People often tell me that they couldn’t work from home because they couldn’t trust themselves near the couch or the fridge. Neither of those temptations are a problem for me, here in my home office. I love my work, so of course I don’t need to force or discipline myself to do something I want to do.
Secondly, I know what’s in the fridge and in the cupboards. Though I love Shanghai Bok Choy, it never distracts or tempts me mid-day. But I do remember my first ‘real’ job. And I’m not proud of how many donuts I consumed.
The truth is many workplaces offer more food temptations than your home or mine. After a year’s leave, health care administrator Betty Thompson, had this to say.
"Not only is there more stress in the work environment, which induces eating, there’s a lot more food around to resist, adding more stress. Wherever I show up people are offering food. Sometimes it’s a cultural thing. You just have to try the cheese buns or you might offend someone. And today, because it’s Easter, everyone had chocolate!"
Betty feels she had much more control of what she ate during her year away from work, and even effortlessly shed a few pounds.
Food in the workplace often comes with good intention, like celebrating birthdays or recognizing accomplishments. Other times, it’s just an excuse to eat. So what to do about this pervasive, cultural problem?
There is evidence to show that, like rats, (sorry) the harder we humans have to work for food, the less we will eat. Dr. Brian Wansink, food psychologist and author of "Mindless Eating," did several studies (with humans) that prove that the convenience of a food has a significant impact on whether we will eat it or not. For example, in a cafeteria when a glass door to an ice-cream cooler was left open, 16% more ice cream was consumed. A candy dish placed six feet away resulted in secretaries eating four chocolates a day versus nine when the candy was on their desk. Therefore, there are things we can do to make food less accessible. Because food is now available everywhere, we need to manage our environment where and when we can.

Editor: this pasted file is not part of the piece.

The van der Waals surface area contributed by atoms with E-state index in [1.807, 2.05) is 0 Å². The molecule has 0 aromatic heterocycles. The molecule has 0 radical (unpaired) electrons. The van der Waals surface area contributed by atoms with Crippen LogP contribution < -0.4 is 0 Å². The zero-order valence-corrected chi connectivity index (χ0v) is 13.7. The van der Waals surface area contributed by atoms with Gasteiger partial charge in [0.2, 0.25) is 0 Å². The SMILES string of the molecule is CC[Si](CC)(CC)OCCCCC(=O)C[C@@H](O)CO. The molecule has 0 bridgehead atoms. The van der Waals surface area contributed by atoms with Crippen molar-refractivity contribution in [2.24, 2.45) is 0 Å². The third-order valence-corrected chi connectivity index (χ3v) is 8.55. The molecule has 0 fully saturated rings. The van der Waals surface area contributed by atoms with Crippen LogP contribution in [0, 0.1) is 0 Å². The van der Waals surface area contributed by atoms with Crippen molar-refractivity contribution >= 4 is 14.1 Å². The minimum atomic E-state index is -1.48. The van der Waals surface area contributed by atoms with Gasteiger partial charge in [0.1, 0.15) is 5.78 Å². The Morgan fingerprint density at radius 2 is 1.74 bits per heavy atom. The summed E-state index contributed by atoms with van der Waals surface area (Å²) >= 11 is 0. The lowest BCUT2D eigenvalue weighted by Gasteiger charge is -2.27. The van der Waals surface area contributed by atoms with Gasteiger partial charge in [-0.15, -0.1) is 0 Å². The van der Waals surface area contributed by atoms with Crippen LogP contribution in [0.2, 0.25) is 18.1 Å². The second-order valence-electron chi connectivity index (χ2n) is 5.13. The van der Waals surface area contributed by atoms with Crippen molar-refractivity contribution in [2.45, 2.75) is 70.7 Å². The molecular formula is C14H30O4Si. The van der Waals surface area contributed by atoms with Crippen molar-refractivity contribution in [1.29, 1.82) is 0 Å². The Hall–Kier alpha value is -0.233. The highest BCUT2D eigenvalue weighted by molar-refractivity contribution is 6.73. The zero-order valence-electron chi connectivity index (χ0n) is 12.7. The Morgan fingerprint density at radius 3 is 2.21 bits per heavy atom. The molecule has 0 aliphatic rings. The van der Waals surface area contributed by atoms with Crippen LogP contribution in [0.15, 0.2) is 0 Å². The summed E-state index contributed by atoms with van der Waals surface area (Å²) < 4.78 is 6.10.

Here are a few ideas to minimize food temptations in the workplace.
- Put food further away and out of sight – in the cupboard instead of outside of it.
- Create a "Junk-Free Zone."
- Remove vending machines.
- Offer: flowers, fruit, sparklers, songs and speeches for celebrations and rewards.
- If you can’t move the food, move away from it. Stay away from the staff room.
- Don’t bring leftover Easter or Halloween candies to the office. THROW THEM OUT!
- Pressure your office cafeteria to provide a health-conscious menu.
- If the meeting leftovers are calling your name, change your name. Don’t get into a discussion about "should I" or "shouldn’t I," setting yourself up for defeat. Walk away.
Of course I’m not suggesting you should never eat muffins or cake. But maybe you’re eating too much and you would eat a lot less if they weren’t so prevalent in your environment.
If you’re the one baking or buying the treats, ask yourself what you want to achieve by this. How can you achieve it in another way? If you’re the one eating the treats, before you dig in – pause. Ask yourself, "Is this worth it? Does this food fit in to my balanced diet, or does it tip the scale on the side of too many empty calories?"
Remember that the muffin top above your waist isn’t quite as nice and lasts a lot longer than the blueberry version. Maybe you want to save this caloric expenditure for a planned extravagance, not an unconscious one inhaled while standing by the coffee machine.
If all else fails, you might consider working from home. Kidding aside, when you keep busy doing work that you love you’re less likely to turn to food or other distractions. And if you continue to be an office dweller you can always bring a bok choy salad. Just make sure you keep it in the fridge or everyone will want some. Out of sight, out of mind.